Crime and Racial Bias

If you try and key in ‘racial disparity in arrests’ in any search engine – be it Google, Bing, Yahoo or DuckDuckGo, you will be surprised at the plentiful availability of the results that supports the correlation between arrests and people of color. According to a research published by the the American Civil Liberties Union’s (ACLU) research about race and crime, African Americans get arrested more for minor offenses such as possession of marijuana and loitering than any other minorty group and Asian Americans get arrested the least. Huffington Post and USA Today are amongst the major mainstream media websites to have increased awareness of the report.

I think this issue has a lot to do with stereotypes, schema and social psychology.

During my senior years in college, I remember that the the first chapter we talked about was about schemas. Schemas are, according to Wikipedia:

“…an organized pattern of thought or behavior that organizes categories of information and the relationships among them. It can also be described as a mental structure of preconceived ideas, a framework representing some aspect of the world, or a system of organizing and perceiving new information.”

Under the ‘schema’ topic, we have something called ‘stereotype’, which is defined in Wikipedia as:

“…a thought that can be adopted about specific types of individuals or certain ways of doing things. These thoughts or beliefs may or may not accurately reflect reality.”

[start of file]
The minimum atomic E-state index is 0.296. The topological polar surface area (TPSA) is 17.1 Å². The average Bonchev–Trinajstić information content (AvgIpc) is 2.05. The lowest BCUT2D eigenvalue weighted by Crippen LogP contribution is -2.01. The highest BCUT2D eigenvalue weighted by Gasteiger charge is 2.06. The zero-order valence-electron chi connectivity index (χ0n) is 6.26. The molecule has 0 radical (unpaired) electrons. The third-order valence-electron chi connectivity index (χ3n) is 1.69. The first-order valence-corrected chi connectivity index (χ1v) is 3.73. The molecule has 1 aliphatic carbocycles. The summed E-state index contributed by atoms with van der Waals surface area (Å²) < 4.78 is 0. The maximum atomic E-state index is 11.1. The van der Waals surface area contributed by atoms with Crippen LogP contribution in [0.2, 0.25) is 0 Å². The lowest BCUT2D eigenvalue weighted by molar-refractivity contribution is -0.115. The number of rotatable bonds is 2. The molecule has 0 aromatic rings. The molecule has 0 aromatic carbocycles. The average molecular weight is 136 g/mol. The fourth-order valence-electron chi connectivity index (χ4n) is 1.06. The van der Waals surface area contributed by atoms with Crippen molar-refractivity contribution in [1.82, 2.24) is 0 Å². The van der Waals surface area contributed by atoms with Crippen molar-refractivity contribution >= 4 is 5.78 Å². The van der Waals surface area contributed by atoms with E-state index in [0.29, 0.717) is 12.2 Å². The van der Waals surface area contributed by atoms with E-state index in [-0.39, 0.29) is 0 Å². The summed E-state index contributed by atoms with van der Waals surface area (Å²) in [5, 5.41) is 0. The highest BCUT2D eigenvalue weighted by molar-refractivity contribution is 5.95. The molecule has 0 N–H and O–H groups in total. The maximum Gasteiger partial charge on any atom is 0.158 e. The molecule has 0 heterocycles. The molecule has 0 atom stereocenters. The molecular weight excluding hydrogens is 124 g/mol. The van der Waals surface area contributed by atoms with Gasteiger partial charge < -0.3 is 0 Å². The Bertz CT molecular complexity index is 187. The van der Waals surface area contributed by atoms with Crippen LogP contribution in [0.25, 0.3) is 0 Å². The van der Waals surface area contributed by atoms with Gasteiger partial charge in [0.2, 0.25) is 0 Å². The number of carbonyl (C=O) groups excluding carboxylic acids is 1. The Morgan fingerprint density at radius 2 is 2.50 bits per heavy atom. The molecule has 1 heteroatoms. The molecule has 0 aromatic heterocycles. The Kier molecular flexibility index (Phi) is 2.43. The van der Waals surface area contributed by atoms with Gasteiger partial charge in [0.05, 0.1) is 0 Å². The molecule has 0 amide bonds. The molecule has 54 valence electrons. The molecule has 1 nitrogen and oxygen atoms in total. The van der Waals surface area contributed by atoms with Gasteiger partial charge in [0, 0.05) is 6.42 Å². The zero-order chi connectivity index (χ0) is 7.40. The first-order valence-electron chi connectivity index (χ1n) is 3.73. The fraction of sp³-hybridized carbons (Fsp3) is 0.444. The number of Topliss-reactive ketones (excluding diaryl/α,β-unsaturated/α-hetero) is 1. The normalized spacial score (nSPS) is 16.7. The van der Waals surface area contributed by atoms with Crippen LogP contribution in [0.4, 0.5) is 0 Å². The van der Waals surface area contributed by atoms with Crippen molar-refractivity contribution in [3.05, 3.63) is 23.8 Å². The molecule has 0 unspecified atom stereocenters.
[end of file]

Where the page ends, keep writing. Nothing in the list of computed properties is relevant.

Schema is one of the very important lessons in social psychology because it rings true of how the society thinks. We have specific set of characteristics attached to a certain group – both pleasant and unpleasant, especially amongst races and cultures. Each race has its own set of traditions, cultures, and beliefs therefore we tend to ‘stereotype’ different races or cultures. For example, we advert to Asians as hardworking, values-oriented, have strong family ties and intelligent however, Asians can be austere, monotonous and ‘they look the same’. Those can be referred to as stereotypes of Asians. Whenever we meet an Asian on the street or have an Asian friend, we intitially tend to think of Asians this way.

So, what does this have to do at the topic at hand? Plenty, actually.

We simply cannot deny the fact that we have associated African American people with crime that it has become a stereotype to the certain American minority and, on the other side of things, the stereotype reflects in how law enforcement officers conduct arrests and charges. A black man is more likely to be more arrested than a while man. In popular culture, the stand-up comedian Dave Chapelle did a skit about the situation as well. Point is, the stereotypes have reached a level where people generally accept it. Also, remember 2015’s Black Lives Matter protest? There seems to be an unrest between the African American community and law enforcement officers and the evidence is all there, in that research and the problem seems to be growing worse.

It seems really unlikely that we can try to predict an outcome for the results of the succeeding years conducting the same research. We can try to do something about the issue but that would entirely depend on our next step on how we try to combat stereotyping but, in the purest naturalistic observation of human interactions,.it seems that stereotypes can be pretty hard to deal with and people will continue sticking to whatever stereotype they know.

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